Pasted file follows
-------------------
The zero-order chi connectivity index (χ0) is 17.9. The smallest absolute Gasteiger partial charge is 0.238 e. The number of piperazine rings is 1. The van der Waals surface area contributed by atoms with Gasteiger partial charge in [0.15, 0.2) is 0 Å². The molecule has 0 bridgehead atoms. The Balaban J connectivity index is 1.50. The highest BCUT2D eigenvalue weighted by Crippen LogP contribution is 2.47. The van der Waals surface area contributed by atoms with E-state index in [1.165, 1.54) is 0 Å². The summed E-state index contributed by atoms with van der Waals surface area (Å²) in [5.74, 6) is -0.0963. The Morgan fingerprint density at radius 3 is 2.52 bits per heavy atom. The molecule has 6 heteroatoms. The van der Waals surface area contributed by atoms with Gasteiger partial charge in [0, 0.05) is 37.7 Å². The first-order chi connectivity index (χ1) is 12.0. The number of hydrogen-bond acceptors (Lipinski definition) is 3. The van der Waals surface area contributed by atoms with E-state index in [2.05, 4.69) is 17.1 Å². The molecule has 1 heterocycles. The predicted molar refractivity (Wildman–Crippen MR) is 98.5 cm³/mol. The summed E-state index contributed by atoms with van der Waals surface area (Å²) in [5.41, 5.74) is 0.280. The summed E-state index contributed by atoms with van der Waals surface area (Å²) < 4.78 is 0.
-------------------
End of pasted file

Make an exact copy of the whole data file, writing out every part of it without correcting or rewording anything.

The zero-order chi connectivity index (χ0) is 17.9. The smallest absolute Gasteiger partial charge is 0.238 e. The number of piperazine rings is 1. The van der Waals surface area contributed by atoms with Gasteiger partial charge in [0.15, 0.2) is 0 Å². The molecule has 0 bridgehead atoms. The Balaban J connectivity index is 1.50. The highest BCUT2D eigenvalue weighted by Crippen LogP contribution is 2.47. The van der Waals surface area contributed by atoms with E-state index in [1.165, 1.54) is 0 Å². The summed E-state index contributed by atoms with van der Waals surface area (Å²) in [5.74, 6) is -0.0963. The Morgan fingerprint density at radius 3 is 2.52 bits per heavy atom. The molecule has 6 heteroatoms. The van der Waals surface area contributed by atoms with Gasteiger partial charge in [0, 0.05) is 37.7 Å². The first-order chi connectivity index (χ1) is 12.0. The number of hydrogen-bond acceptors (Lipinski definition) is 3. The van der Waals surface area contributed by atoms with E-state index in [2.05, 4.69) is 17.1 Å². The molecule has 1 heterocycles. The predicted molar refractivity (Wildman–Crippen MR) is 98.5 cm³/mol. The summed E-state index contributed by atoms with van der Waals surface area (Å²) in [5.41, 5.74) is 0.280. The summed E-state index contributed by atoms with van der Waals surface area (Å²) < 4.78 is 0.